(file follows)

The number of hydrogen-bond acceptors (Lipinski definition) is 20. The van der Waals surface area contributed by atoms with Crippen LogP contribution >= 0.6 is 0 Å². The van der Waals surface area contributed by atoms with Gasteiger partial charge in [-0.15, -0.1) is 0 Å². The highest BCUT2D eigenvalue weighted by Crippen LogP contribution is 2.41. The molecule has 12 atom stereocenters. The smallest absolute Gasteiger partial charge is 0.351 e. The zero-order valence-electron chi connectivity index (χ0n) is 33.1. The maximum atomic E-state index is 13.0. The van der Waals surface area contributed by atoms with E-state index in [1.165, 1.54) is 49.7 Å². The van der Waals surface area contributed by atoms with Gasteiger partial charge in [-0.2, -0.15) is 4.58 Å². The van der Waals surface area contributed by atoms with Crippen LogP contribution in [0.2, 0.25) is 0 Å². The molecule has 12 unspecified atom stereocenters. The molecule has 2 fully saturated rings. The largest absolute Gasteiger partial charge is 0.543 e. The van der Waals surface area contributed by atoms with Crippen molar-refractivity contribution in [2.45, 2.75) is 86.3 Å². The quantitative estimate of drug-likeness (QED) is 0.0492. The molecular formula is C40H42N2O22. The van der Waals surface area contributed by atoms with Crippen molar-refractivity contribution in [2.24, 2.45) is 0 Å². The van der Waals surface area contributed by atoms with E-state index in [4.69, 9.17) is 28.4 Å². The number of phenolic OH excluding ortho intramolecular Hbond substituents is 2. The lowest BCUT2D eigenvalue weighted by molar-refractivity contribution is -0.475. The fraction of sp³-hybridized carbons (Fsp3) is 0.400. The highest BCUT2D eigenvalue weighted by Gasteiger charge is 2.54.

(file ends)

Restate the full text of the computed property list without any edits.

The number of hydrogen-bond acceptors (Lipinski definition) is 20. The van der Waals surface area contributed by atoms with Crippen LogP contribution >= 0.6 is 0 Å². The van der Waals surface area contributed by atoms with Gasteiger partial charge in [-0.15, -0.1) is 0 Å². The highest BCUT2D eigenvalue weighted by Crippen LogP contribution is 2.41. The molecule has 12 atom stereocenters. The smallest absolute Gasteiger partial charge is 0.351 e. The zero-order valence-electron chi connectivity index (χ0n) is 33.1. The maximum atomic E-state index is 13.0. The van der Waals surface area contributed by atoms with E-state index in [1.165, 1.54) is 49.7 Å². The van der Waals surface area contributed by atoms with Gasteiger partial charge in [-0.2, -0.15) is 4.58 Å². The van der Waals surface area contributed by atoms with Crippen LogP contribution in [0.2, 0.25) is 0 Å². The molecule has 12 unspecified atom stereocenters. The molecule has 2 fully saturated rings. The largest absolute Gasteiger partial charge is 0.543 e. The van der Waals surface area contributed by atoms with Crippen molar-refractivity contribution in [2.45, 2.75) is 86.3 Å². The quantitative estimate of drug-likeness (QED) is 0.0492. The molecular formula is C40H42N2O22. The van der Waals surface area contributed by atoms with Crippen molar-refractivity contribution in [2.24, 2.45) is 0 Å². The van der Waals surface area contributed by atoms with E-state index in [4.69, 9.17) is 28.4 Å². The number of phenolic OH excluding ortho intramolecular Hbond substituents is 2. The lowest BCUT2D eigenvalue weighted by molar-refractivity contribution is -0.475. The fraction of sp³-hybridized carbons (Fsp3) is 0.400. The highest BCUT2D eigenvalue weighted by Gasteiger charge is 2.54.